A Lebanese citizen whose family is close with Hezbollah turned himself in and admitted to working with Israel, the Lebanese Al-Akhbar newspaper reported on Wednesday.
The citizen, a 21-year-old from al-Asira in the Baalbek area, said that he had communicated with Israel through an application provided by an Israeli operator and had decided to turn himself in after "his conscience was awakened," according to the report.
The young man had been working with Israeli intelligence since 2018 to provide the personal information and phone numbers of Hezbollah members.
The citizen came into contact with Israeli intelligence through a website launched by Israeli authorities to attract agents and spies, Al-Akhbar claimed, with investigators telling the newspaper that this "showed audacity that surprised the Israelis in his willingness to volunteer for this job, in addition to his skill in using devices and applications.”
The alleged spy “is the son of a conservative family, is financially comfortable and is known for his calmness,” according to the report. As part of his operations for Israeli intelligence, he opened a cell phone shop and sold devices that he received through his Israeli operators in order to earn money.
Al-Akhbar reported that the alleged spy spoke with Israeli intelligence while using a virtual private network to hide his activity and was able to "provide his operators with the phone numbers of party officials and non-partisan officials, in addition to sending a private location of a number of them from the phone of his father, a party official."
The young man told security services that he had decided to give himself up after a number of other alleged spies were discovered and due to fears that his relatives would harm him if they found out about his case.
According to the report, Lebanon's Internal Security Forces and Hezbollah's security apparatus has found hundreds of such spies, many of whom were not aware that they were speaking with Israeli intelligence.
Lebanon claims it caught 17 spy networks working for Israel
In January, Lebanese Interior Minister Bassam Mawlawi announced that 17 spy networks working for Israel were caught throughout Lebanon recently.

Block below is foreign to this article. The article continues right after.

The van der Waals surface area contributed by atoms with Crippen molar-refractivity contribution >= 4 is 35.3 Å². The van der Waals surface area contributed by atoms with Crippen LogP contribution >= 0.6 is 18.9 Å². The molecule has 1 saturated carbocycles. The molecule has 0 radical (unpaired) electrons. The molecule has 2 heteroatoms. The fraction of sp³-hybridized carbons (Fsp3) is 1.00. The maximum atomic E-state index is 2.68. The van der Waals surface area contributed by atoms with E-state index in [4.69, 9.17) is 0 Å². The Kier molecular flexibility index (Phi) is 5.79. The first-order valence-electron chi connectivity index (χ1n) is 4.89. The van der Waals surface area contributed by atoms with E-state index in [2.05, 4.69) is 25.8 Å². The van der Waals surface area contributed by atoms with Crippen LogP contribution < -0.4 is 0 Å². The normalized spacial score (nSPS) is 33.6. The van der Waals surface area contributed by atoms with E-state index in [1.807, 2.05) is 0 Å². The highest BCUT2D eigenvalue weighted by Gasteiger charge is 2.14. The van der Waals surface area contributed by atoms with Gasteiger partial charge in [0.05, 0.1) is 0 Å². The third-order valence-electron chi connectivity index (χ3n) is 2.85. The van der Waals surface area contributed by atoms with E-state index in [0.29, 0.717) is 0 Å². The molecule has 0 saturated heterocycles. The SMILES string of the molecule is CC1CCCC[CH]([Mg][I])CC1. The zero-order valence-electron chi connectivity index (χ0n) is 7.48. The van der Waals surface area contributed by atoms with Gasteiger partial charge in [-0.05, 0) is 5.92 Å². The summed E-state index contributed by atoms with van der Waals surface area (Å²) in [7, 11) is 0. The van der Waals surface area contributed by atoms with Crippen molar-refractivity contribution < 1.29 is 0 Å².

An Al-Akhbar report at the time claimed that the Information Branch of the Lebanese Internal Security Forces Directorate had launched an operation four weeks prior to dismantle the spy networks one by one. The newspaper added that the branch was trying to keep the operation under wraps by claiming that the suspects were arrested for fraud and drug crimes.
Al-Akhbar claimed that "very sensitive" information showed that, in the past two years, Israeli intelligence has succeeded in conducting a number of "remarkable" operations in Lebanon and Syria and possibly in other locations as well.
According to the report, a special officer reported to the Information Branch that he had found a sign of work being conducted for an operation, with follow-up work finding a connection to Israel. The tip set off the branch's largest-ever operation against Israeli intelligence, with the case involving dozens of people suspected of supplying Israel, directly or indirectly, with or without prior knowledge, with information related to its goals.
The spies were monitoring not just Hezbollah, but also the Palestinian factions in Lebanon, including Hamas. The network had also managed to penetrate into the Information Branch itself and get very close to its leadership, according to Al-Akhbar.
The report additionally claimed that the cell was linked to the explosion of a Hamas weapons depot in the Burj al-Shamali refugee camp in southern Lebanon in December.
The spies were communicated with via websites and closed chat rooms, as well as phone calls via Lebanese phone lines, according to the report. The Information Branch reportedly revealed that Israel was using a new method of operation, conducting most of its recruitment of agents through social media, with the motive of many of the agents being money due to the worsening economic crisis in Lebanon.
The agents received payments through money transfer companies with the source of the funds coming from locations in Latin America, Eastern Europe, Africa and Asia. The suspects came from all sects and a number of nationalities, according to the report, including Sunni, Shi'ite, Druze and Christian Lebanese, Palestinians and Syrians. The networks operated throughout Lebanon.